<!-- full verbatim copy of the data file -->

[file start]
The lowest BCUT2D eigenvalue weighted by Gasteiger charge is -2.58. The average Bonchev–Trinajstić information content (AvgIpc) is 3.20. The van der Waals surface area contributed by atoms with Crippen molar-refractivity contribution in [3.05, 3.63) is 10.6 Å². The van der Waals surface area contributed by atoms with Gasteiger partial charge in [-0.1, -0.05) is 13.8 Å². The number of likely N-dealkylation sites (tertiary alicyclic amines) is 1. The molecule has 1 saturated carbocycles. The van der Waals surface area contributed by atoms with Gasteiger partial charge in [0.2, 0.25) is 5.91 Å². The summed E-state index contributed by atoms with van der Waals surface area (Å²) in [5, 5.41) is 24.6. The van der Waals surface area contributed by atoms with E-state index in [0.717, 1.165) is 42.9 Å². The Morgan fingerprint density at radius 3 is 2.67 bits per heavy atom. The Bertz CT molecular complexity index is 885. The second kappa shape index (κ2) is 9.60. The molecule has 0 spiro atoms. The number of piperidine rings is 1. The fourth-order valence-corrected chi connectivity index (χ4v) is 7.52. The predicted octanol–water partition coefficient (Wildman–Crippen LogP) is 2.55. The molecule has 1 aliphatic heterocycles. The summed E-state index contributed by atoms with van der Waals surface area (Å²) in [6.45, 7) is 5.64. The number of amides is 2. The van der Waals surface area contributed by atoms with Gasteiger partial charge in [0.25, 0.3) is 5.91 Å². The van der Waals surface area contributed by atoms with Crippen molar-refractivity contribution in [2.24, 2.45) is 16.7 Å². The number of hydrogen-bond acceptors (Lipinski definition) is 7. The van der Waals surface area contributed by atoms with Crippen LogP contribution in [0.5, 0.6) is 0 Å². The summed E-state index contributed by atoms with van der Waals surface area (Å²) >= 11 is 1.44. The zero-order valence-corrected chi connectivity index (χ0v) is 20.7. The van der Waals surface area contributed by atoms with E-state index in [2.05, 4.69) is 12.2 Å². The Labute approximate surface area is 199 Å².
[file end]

The lowest BCUT2D eigenvalue weighted by Gasteiger charge is -2.58. The average Bonchev–Trinajstić information content (AvgIpc) is 3.20. The van der Waals surface area contributed by atoms with Crippen molar-refractivity contribution in [3.05, 3.63) is 10.6 Å². The van der Waals surface area contributed by atoms with Gasteiger partial charge in [-0.1, -0.05) is 13.8 Å². The number of likely N-dealkylation sites (tertiary alicyclic amines) is 1. The molecule has 1 saturated carbocycles. The van der Waals surface area contributed by atoms with Gasteiger partial charge in [0.2, 0.25) is 5.91 Å². The summed E-state index contributed by atoms with van der Waals surface area (Å²) in [5, 5.41) is 24.6. The van der Waals surface area contributed by atoms with E-state index in [0.717, 1.165) is 42.9 Å². The Morgan fingerprint density at radius 3 is 2.67 bits per heavy atom. The Bertz CT molecular complexity index is 885. The second kappa shape index (κ2) is 9.60. The molecule has 0 spiro atoms. The number of piperidine rings is 1. The fourth-order valence-corrected chi connectivity index (χ4v) is 7.52. The predicted octanol–water partition coefficient (Wildman–Crippen LogP) is 2.55. The molecule has 1 aliphatic heterocycles. The summed E-state index contributed by atoms with van der Waals surface area (Å²) in [6.45, 7) is 5.64. The number of amides is 2. The van der Waals surface area contributed by atoms with Gasteiger partial charge in [0.25, 0.3) is 5.91 Å². The van der Waals surface area contributed by atoms with Crippen molar-refractivity contribution in [2.24, 2.45) is 16.7 Å². The number of hydrogen-bond acceptors (Lipinski definition) is 7. The van der Waals surface area contributed by atoms with Crippen LogP contribution in [0.5, 0.6) is 0 Å². The summed E-state index contributed by atoms with van der Waals surface area (Å²) >= 11 is 1.44. The zero-order valence-corrected chi connectivity index (χ0v) is 20.7. The van der Waals surface area contributed by atoms with E-state index in [2.05, 4.69) is 12.2 Å². The Labute approximate surface area is 199 Å².